• @PeteBecker yes, I realise that. I deliberately stuck to the consumer end as Alk's comment was about the voltage delivered to the consumer, not the transmission line. They can be set almost independently as step-down transformers have variable taps; in fact lowering the voltage to the consumer, while keeping it within spec, is used to reduce load on the grid, as resistive loads account for rather a lot
    – Chris H
    Commented Jun 18, 2019 at 14:45

220/230/240 are the same thing, really

US single phase line-to-line mains voltage is interchangeably referred to as 220V, 230V, and 240V. This is because it started off as 220V, but was raised incrementally over time to deal with increasing demands on the grid; right now, it's said to be 240V at the service entrance, but 230V at loads to account for voltage drops in building wiring.

(There are several three-phase systems in the US, with various voltages involved, but they are beyond the scope of this answer.)

  • 8
    Am confused, I thought the US had 110V at 60Hz?
    – Michael
    Commented Jun 18, 2019 at 8:31
  • 3
    The US mostly uses a split phase system, so the line to line voltage is twice the line to Neutral voltage. Commented Jun 18, 2019 at 8:49
  • 12
    @Michael - YEARS ago it was 110 for regular, lower power appliances, and 220 for higher power appliances. The confusion remains, even with people who aren’t old enough to have ever worked with 110 volts. And to Peter’s point, residential power is a split (“center-tapped”) single phase system where the secondary of the transformer is 240 volts, line to line, but a “tap” is put in the middle of the secondary so that two 120 volt outputs result. For commercial buildings, it is typically a 3-phase system with 120 volts line to “middle” and 208 volts line-to-line. Confused more? Commented Jun 18, 2019 at 11:13
  • 1
    @Janka - No, 208 is line-to-line. It’s the square root of 3 times 120 in a Wye configuration. In a Wye configuration you get A-B, B-C and C-A. You also get 120 volts A-N, B-N and C-N. And as you point out, if the current is balanced, there is no net current on the center of the Wye. Commented Jun 19, 2019 at 3:21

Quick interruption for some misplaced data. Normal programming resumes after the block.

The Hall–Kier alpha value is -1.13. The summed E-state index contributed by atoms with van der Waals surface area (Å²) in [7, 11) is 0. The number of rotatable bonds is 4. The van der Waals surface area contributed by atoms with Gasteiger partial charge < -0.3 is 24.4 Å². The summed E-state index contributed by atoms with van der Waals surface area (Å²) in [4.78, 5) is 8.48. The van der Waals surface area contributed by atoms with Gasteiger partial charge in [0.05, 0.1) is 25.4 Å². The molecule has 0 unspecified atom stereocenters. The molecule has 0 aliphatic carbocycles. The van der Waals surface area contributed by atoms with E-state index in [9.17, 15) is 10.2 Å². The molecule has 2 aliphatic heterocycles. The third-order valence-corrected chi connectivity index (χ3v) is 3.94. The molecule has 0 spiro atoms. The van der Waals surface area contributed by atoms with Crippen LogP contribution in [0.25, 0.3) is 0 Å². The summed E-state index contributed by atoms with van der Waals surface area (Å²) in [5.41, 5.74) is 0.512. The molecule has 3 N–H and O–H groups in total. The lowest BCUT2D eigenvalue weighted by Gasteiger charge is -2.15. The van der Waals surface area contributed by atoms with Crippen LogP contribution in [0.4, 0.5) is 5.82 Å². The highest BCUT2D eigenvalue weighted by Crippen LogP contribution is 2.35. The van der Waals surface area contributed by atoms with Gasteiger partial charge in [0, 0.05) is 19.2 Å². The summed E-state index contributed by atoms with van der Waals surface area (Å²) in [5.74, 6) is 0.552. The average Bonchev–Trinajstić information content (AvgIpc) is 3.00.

• 1
    Myriads of options then. Much simpler in continental Europe, it's 230/400V wye almost everywhere. Only industrial sites with their own transformers may have additional higher voltages. (Though in some countries e.g. Spain there are center-tapped installation in old buildings.)
    – Janka
    Commented Jun 19, 2019 at 3:37

In Europe, there were various standards requiring either 220 V or 240 V in various places. Britain even had 250 V in some areas. This was all standardized to 230 V in the EU and surrounding areas (the European Network of Transmission System Operators) so they could be interconnected. Not much actually changed, as the voltages are all within acceptable tolerances of each other.


Just for interest, here in the UK the reverse happened. Our national supply used to be nominally 240V, but at some point (perhaps for inter-operability with the EU) it was dropped to 230V. In any case it's +/- 10%, so 230V might be 253V worst case.

The safety specifications will include a much greater margin of error that the hardware must safely handle for short periods of time before fuses or circuit breakers can do their thing. I was once in a building when a substation blew up, and for a brief period of time one of the phases dropped out and the other two went seriously over-voltage before darkness descended. I was pleasantly surprised how little needed repair when the power came back on.

Old-fashioned electric motors will compensate for a lower voltage by drawing more current thereby maintaining an almost constant output power. Modern a/c motors have complex electronic control of the actual output power (i.e. the amount of cooling or heat-pumped heating that is supplied), which is more efficient than just turning on and off at fixed thermostat points.